- Aiding and abetting is knowingly facilitating any act defined in this policy, including (but not limited to) students helping other students plagiarize and/or cheat by unauthorized sharing of lab work or coursework, not reporting others’ cheating incidents, etc.
Faculty retain the right to deal with instances of dissimulation and aiding and abetting as they deem appropriate, including reporting such incidents to the VPAA.
Every professor has the autonomy to establish his or her own class attendance policy, which is explained in the course syllabus. Students are responsible for understanding and complying with each professor’s policy. Instructors may lower final grades or fail students who do not comply with the attendance policy set forth in the syllabus. The vice president for academic affairs may withdraw chronically absent students from one or all of their courses.
Unless the instructor’s attendance policy specifies otherwise, students should notify instructors of necessary absences well in advance and arrange alternative means for completing class activities, if appropriate. When prior notification for absences is not possible, the student should explain each absence to the instructor at the next class meeting. The instructor will determine whether make-up work is allowable.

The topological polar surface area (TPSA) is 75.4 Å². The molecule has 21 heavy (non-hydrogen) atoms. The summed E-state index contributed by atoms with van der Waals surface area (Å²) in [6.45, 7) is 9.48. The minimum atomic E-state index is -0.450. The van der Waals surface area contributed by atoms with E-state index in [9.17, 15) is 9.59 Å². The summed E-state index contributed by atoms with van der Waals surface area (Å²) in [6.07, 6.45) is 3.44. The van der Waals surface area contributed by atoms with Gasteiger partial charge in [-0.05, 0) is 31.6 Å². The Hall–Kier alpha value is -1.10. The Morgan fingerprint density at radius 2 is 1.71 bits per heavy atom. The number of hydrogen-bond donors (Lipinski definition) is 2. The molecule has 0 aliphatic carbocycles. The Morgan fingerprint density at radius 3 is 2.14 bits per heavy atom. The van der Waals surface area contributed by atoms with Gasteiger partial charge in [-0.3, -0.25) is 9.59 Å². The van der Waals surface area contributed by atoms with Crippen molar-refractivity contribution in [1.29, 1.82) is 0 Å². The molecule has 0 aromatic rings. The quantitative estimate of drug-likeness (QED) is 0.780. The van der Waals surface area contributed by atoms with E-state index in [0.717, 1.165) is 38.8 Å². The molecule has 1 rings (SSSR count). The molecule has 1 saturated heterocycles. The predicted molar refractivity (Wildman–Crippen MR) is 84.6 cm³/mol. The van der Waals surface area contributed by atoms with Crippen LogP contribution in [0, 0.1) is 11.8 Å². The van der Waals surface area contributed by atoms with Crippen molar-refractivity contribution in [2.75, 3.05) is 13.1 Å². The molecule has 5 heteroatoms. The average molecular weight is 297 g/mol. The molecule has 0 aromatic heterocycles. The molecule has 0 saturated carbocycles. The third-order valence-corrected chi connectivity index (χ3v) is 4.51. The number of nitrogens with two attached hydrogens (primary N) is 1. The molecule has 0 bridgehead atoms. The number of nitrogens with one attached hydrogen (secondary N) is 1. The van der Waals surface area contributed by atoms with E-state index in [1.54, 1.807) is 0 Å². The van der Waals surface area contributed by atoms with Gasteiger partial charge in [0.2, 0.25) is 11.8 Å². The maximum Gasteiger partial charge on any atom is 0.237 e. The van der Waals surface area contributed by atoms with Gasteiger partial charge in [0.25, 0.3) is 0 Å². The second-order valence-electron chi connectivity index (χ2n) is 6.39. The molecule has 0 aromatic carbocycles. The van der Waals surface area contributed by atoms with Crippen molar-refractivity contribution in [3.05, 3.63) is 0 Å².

McPherson College’s Department of Athletics makes every effort to minimize student-athletes’ absences for intercollegiate competition. Although the athletics department notifies faculty in advance of students who will participate in intercollegiate competition, each student-athlete is responsible for contacting instructors prior to the missed day to make arrangements due to absence(s); when the student-athlete makes appropriate arrangements with faculty in advance of their absence, the absence will be considered excused. However, when the student-athlete fails to communicate in advance with instructors, those instructors may consider the absence unexcused. It is unacceptable for student-athletes to miss classes for sports-related activities such as practices, team meetings, weight lifting, film sessions, etc., unless approved by the athletic director and the vice president for academic affairs.
Faculty members have the responsibility to maintain an atmosphere conducive to learning in their classrooms and labs. Therefore, when, in the judgment of the instructor, a student’s behavior undermines the learning atmosphere, the instructor may remove that student from the classroom for the remainder of the class period.
Students who repeatedly undermine the learning environment, or whose disruptive behavior includes violence, threats, or harassment, may be subject to permanent ejection from a course. Unless the instructor specifies otherwise, ejected students fail the course. Students have the right to appeal an instructor’s request for permanent removal from a course to the vice president for academic affairs.